Thomas Brown (Advisor), Courtney Sulentic (Committee Member), Christopher Wyatt (Committee Member)
Master of Science (MS)
AMP-activated protein kinase (AMPK) regulates cellular metabolism and promotes ATP production when energy is depleted. Evidence suggests that AMPK may be involved in oxygen sensing by carotid body cells, which are responsible for regulating the breathing rate to maintain proper blood oxygen levels. There are two isoforms of the catalytic alpha subunit, AMPKalpha1 and AMPKalpha2, which could be involved in oxygen sensing. Here, the production of a short hairpin RNA (shRNA) targeting both catalytic isoforms of AMPK in human, mouse, and rat is described. The shRNA causes significant knockdown of both isoforms of AMPK alpha in mouse and human cells and a significant reduction in AMPK activity, measured as phosphorylation of a direct target. This shRNA will be used to generate a rat model with tissue-specific knockdown of AMPKalpha1 and 2 using a Cre-Lox recombination system to determine the role of AMPK in oxygen sensing by the carotid body.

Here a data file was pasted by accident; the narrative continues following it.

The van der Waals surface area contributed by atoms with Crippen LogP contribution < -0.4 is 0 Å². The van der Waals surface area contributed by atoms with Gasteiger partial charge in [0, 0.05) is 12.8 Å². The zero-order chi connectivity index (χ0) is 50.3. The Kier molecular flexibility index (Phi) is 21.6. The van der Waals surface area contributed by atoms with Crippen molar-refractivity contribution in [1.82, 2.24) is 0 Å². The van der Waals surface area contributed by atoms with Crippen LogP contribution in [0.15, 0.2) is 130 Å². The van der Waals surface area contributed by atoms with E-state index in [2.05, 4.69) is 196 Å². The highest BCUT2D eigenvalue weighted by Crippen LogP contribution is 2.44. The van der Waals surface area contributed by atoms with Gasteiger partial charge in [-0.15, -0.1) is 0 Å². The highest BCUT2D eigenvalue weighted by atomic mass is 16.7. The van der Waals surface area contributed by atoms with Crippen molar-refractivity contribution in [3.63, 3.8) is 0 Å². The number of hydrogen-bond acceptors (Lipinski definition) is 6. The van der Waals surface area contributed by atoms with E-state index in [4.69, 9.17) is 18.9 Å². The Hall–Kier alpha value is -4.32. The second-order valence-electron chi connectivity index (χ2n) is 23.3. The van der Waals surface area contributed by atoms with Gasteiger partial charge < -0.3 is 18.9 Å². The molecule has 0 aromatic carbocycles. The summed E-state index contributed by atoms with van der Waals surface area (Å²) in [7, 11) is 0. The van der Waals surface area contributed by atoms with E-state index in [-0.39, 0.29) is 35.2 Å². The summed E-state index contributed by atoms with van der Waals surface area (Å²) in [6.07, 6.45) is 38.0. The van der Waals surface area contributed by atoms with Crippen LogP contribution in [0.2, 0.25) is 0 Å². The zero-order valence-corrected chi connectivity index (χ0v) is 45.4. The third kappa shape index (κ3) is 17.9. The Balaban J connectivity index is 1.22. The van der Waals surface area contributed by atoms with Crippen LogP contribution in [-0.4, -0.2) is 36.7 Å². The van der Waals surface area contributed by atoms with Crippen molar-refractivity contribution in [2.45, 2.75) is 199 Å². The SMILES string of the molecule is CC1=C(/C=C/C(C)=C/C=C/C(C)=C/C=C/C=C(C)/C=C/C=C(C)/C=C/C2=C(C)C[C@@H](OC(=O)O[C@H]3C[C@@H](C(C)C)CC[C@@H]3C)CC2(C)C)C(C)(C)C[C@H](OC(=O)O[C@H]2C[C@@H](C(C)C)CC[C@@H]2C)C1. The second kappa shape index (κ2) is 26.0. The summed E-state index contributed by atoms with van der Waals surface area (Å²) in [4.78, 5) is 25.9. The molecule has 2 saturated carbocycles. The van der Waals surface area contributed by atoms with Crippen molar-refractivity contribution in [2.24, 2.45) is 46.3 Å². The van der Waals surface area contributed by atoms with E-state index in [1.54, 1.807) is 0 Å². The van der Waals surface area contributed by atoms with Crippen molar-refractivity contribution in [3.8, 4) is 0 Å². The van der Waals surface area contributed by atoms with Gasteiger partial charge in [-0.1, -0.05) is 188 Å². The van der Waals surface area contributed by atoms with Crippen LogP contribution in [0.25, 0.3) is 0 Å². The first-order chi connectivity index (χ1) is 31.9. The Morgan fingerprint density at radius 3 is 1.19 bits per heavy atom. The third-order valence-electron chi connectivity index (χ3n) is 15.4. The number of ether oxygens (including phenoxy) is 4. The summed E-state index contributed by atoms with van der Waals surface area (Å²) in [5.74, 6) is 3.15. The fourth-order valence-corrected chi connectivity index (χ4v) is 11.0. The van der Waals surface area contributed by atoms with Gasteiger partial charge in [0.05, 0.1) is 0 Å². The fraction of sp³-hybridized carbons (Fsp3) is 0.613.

Department or Program
Microbiology and Immunology
Year Degree Awarded
Copyright 2011, all rights reserved. This open access ETD is published by Wright State University and OhioLINK.